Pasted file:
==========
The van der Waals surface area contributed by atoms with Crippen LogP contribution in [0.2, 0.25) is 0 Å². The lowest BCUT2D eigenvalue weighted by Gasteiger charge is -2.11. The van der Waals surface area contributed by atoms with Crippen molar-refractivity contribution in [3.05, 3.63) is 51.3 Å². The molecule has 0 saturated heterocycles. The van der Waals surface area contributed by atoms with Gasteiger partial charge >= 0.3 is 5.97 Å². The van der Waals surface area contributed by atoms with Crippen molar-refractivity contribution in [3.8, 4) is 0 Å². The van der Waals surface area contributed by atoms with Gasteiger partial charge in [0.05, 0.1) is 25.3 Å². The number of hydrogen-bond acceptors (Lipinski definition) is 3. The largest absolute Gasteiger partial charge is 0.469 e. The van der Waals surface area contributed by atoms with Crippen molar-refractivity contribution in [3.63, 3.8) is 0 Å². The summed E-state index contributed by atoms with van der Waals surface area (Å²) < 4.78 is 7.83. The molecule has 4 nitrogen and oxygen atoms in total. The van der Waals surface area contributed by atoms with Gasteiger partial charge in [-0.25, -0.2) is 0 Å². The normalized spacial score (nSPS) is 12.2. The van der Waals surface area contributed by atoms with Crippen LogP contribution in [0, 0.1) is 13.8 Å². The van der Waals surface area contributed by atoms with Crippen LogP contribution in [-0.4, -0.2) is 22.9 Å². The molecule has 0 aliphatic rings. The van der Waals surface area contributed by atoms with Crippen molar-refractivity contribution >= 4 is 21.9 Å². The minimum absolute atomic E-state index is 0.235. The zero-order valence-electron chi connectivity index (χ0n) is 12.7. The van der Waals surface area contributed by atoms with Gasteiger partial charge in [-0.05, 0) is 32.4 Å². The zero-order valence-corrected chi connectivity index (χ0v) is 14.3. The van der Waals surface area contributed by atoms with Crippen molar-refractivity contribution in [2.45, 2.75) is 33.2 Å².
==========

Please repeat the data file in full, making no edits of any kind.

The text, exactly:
The van der Waals surface area contributed by atoms with Crippen LogP contribution in [0.2, 0.25) is 0 Å². The lowest BCUT2D eigenvalue weighted by Gasteiger charge is -2.11. The van der Waals surface area contributed by atoms with Crippen molar-refractivity contribution in [3.05, 3.63) is 51.3 Å². The molecule has 0 saturated heterocycles. The van der Waals surface area contributed by atoms with Gasteiger partial charge >= 0.3 is 5.97 Å². The van der Waals surface area contributed by atoms with Crippen molar-refractivity contribution in [3.8, 4) is 0 Å². The van der Waals surface area contributed by atoms with Gasteiger partial charge in [0.05, 0.1) is 25.3 Å². The number of hydrogen-bond acceptors (Lipinski definition) is 3. The largest absolute Gasteiger partial charge is 0.469 e. The van der Waals surface area contributed by atoms with Crippen molar-refractivity contribution in [3.63, 3.8) is 0 Å². The summed E-state index contributed by atoms with van der Waals surface area (Å²) < 4.78 is 7.83. The molecule has 4 nitrogen and oxygen atoms in total. The van der Waals surface area contributed by atoms with Gasteiger partial charge in [-0.25, -0.2) is 0 Å². The normalized spacial score (nSPS) is 12.2. The van der Waals surface area contributed by atoms with Crippen LogP contribution in [0, 0.1) is 13.8 Å². The van der Waals surface area contributed by atoms with Crippen LogP contribution in [-0.4, -0.2) is 22.9 Å². The molecule has 0 aliphatic rings. The van der Waals surface area contributed by atoms with Crippen molar-refractivity contribution >= 4 is 21.9 Å². The minimum absolute atomic E-state index is 0.235. The zero-order valence-electron chi connectivity index (χ0n) is 12.7. The van der Waals surface area contributed by atoms with Gasteiger partial charge in [-0.05, 0) is 32.4 Å². The zero-order valence-corrected chi connectivity index (χ0v) is 14.3. The van der Waals surface area contributed by atoms with Crippen molar-refractivity contribution in [2.45, 2.75) is 33.2 Å².